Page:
Parliament: The Backbone of Democracy Quiz

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12 Questions

What is the primary role of parliaments in preventing abuse of power?

Engaging in extensive discussions on national issues

Who typically chairs sessions and oversees the administration of the parliament?


What is the role of the Speaker in parliament procedures?

Maintaining order in the chamber

How do parliaments help ensure that the government remains responsive to public needs?

By representing diverse views of the public

What is the importance of parliamentary rules and procedures?

To maintain order and fairness

In what way does parliament serve as a forum for political debate and public discourse?

By engaging in extensive discussions on national issues

What is the origin of parliamentary systems according to the text?

United Kingdom in the 13th century

Which of the following best describes the composition of parliaments?

Two chambers, one with appointed members and one with elected members

In a parliamentary system, which chamber is usually more powerful?

Lower house with elected members

What is one of the primary responsibilities of parliaments mentioned in the text?

Deciding on the country's budget

How did parliaments evolve over time according to the text?

They evolved into systems of representative democracy by the 19th century

What distinguishes the upper house from the lower house in a parliament?

Upper house has appointed members, lower house has elected members

Study Notes

Parliament: A Cornerstone of Democracy

Parliament, a term used to describe the legislative branch of government in many countries, is a crucial component of democratic societies worldwide. The concept of parliamentary systems originated in ancient Greece, but today's parliaments bear little resemblance to their ancient counterparts. Instead, they have evolved into complex institutions that serve as forums for debate, decision-making, and representation.

Origins and Evolution

Parliaments first appeared in the United Kingdom during the 13th century as assemblies of representatives of the nobility, clergy, and burghers, known as the Estates General. Over time, parliaments spread throughout Europe, and by the 19th century, they evolved into systems of representative democracy, with members elected by the public to represent their interests.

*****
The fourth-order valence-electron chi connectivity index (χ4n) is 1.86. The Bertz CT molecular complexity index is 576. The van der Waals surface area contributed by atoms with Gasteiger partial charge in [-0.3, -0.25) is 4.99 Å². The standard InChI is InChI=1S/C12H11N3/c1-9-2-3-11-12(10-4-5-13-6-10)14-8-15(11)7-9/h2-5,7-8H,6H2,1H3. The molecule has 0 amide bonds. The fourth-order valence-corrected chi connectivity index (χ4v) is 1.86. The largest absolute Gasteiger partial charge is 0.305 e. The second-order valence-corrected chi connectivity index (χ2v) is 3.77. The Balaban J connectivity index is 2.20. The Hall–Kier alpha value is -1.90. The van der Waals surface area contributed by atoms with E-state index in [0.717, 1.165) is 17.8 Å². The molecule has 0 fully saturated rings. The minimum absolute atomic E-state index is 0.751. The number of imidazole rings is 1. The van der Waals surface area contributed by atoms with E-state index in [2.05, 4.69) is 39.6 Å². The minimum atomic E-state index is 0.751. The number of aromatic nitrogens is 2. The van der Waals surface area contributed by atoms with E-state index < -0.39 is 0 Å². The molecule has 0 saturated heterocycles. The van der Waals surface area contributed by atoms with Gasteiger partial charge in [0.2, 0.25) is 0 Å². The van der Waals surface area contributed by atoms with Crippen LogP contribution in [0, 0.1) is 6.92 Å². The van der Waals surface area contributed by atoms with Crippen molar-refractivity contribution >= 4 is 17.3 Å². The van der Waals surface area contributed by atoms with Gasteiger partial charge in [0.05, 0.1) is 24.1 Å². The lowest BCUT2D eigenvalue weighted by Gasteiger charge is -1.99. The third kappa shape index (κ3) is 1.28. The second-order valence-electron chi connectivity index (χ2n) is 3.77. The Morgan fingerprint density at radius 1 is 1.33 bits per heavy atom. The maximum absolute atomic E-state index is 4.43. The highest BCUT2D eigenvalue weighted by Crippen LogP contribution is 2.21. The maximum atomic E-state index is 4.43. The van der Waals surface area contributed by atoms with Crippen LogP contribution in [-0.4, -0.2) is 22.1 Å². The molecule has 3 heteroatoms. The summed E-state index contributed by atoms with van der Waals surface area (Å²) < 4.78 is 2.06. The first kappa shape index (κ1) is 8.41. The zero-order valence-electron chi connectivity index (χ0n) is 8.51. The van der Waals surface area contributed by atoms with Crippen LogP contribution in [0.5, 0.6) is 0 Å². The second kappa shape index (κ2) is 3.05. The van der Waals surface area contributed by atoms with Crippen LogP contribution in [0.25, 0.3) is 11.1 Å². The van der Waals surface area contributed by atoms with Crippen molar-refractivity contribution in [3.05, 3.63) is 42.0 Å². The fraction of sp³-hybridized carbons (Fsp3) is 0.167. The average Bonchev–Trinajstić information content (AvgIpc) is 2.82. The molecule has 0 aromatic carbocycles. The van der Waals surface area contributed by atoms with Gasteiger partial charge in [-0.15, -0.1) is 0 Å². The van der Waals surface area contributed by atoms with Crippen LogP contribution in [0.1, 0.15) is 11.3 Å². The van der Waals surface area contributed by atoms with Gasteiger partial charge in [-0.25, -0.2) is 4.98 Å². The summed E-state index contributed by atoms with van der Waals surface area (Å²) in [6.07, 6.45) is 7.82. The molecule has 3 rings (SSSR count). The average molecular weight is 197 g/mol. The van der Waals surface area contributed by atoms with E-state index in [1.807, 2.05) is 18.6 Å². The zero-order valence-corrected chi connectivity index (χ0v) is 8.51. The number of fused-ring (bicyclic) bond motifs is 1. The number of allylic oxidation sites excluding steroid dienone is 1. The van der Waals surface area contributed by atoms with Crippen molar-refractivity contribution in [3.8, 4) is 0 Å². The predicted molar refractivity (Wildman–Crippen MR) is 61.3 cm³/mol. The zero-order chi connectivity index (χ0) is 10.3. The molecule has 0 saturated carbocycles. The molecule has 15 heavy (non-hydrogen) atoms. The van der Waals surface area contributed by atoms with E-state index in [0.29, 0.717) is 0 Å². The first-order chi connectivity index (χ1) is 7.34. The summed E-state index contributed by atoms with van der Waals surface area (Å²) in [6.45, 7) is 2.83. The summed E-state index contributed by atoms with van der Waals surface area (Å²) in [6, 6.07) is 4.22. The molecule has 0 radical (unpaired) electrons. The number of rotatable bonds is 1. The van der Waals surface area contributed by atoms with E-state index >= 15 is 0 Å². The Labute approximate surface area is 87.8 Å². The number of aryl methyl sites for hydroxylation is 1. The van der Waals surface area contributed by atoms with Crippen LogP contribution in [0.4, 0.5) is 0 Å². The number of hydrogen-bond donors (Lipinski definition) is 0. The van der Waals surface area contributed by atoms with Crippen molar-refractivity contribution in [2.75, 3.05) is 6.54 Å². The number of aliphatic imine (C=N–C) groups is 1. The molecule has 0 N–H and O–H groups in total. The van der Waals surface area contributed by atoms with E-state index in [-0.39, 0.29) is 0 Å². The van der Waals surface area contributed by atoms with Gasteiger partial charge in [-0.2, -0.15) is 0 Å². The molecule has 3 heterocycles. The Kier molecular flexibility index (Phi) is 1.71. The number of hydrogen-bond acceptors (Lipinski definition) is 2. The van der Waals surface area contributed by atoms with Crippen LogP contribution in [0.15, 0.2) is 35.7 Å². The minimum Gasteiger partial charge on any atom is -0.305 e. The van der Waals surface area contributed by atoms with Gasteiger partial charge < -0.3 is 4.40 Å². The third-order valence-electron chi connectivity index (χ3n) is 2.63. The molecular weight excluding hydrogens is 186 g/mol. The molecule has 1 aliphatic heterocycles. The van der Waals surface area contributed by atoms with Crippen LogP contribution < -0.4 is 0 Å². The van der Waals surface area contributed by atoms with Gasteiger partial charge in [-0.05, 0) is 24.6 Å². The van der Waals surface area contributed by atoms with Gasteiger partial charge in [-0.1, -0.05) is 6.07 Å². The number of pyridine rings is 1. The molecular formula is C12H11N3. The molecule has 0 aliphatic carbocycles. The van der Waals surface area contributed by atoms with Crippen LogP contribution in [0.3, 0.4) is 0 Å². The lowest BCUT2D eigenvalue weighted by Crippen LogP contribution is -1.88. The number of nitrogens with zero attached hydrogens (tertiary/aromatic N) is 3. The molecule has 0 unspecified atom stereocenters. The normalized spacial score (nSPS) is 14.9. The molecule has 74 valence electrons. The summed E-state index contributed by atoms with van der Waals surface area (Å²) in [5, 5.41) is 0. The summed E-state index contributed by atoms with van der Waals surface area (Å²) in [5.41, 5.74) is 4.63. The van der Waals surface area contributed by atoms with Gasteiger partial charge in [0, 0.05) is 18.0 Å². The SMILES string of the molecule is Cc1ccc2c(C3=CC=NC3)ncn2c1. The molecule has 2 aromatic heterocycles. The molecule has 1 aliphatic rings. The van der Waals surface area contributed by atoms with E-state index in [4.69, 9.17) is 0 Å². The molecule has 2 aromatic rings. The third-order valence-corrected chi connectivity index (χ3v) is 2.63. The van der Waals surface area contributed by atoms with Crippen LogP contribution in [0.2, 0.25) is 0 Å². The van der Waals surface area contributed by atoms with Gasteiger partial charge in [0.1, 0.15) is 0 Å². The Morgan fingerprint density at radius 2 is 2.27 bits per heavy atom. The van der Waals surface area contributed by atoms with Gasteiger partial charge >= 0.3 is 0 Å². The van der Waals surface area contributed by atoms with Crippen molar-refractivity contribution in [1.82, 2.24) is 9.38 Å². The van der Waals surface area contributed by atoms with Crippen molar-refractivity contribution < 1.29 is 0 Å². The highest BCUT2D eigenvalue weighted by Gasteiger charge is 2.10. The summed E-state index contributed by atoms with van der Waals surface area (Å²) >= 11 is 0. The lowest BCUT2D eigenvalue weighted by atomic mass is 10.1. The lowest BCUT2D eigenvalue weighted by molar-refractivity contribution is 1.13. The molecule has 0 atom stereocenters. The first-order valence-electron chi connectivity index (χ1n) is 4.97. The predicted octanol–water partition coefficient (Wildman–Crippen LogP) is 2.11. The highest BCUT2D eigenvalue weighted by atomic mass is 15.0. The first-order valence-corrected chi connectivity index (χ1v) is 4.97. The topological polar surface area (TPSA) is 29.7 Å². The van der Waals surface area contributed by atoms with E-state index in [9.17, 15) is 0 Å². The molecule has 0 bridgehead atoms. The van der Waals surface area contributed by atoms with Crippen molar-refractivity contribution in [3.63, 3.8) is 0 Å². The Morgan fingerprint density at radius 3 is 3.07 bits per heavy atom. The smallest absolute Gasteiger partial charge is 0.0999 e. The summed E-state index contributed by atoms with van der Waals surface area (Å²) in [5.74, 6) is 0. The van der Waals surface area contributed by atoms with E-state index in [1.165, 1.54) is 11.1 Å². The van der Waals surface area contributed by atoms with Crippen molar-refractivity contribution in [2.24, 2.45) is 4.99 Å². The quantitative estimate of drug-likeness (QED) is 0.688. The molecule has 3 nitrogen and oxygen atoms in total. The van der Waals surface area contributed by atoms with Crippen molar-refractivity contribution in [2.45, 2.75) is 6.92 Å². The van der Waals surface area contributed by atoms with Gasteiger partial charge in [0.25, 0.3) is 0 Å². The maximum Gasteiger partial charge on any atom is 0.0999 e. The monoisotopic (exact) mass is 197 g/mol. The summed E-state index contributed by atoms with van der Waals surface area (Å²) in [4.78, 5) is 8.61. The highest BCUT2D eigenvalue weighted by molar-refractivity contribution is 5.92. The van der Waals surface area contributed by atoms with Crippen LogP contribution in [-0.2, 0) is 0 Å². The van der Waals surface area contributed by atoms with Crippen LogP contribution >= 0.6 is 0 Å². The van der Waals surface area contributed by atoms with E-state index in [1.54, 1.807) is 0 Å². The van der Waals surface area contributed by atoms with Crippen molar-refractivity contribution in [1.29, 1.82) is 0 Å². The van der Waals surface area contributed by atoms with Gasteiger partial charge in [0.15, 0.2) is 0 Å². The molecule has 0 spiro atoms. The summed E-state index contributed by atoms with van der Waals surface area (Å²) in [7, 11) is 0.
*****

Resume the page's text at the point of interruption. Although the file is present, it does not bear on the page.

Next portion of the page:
Parliaments are typically composed of two chambers: an upper house and a lower house. The upper house, also referred to as the Senate or House of Lords, is made up of members who are usually appointed for life, not elected. The lower house, or House of Commons, is the more powerful chamber, with members elected directly by the people.

Powers and Responsibilities

Parliaments have the power to create new laws, change existing laws, and decide on the country's budget. They also have the authority to amend or repeal legislation initiated by the executive branch. By holding the executive accountable, parliaments help to prevent abuse of power.

Parliaments also serve as a forum for political debate and public discourse. Members of parliament (MPs) or senators engage in extensive discussions on important national issues, allowing the public to follow ongoing debates and to hold their elected representatives to account.

Leadership and Officers

Parliament is typically led by a Speaker, who regulates the proceedings and maintains order in the chamber, and a President, who chairs sessions and oversees the parliament's administration. Other officers, such as clerks and sergeants-at-arms, assist the Speaker and President in their duties.


Parliament operates according to a set of rules and procedures that govern its conduct. These rules ensure that debates are conducted in an orderly and fair manner, and that everyone has a chance to express their views. The Speaker has the power to control the debates and maintain order in the chamber.

Importance to Democracy

Parliament plays a crucial role in democratic societies by providing a platform for open debate and discussion, by allowing the public to hold their elected representatives to account, and by ensuring that the government remains accountable and transparent. By representing the diverse views and interests of the public, parliament helps to ensure that the government remains responsive to the needs and concerns of the people.

In conclusion, parliament is an essential component of democratic societies. It serves as a forum for debate, decision-making, and representation, and it helps to ensure that the government remains responsive to the needs and concerns of the public. By understanding how parliaments operate, we can better appreciate the role they play in shaping our societies and the importance of active citizen engagement.

Test your knowledge about the origins, evolution, composition, powers, and responsibilities of parliaments worldwide. Learn about the leadership structure, procedural rules, and the crucial role that parliaments play in democratic societies.

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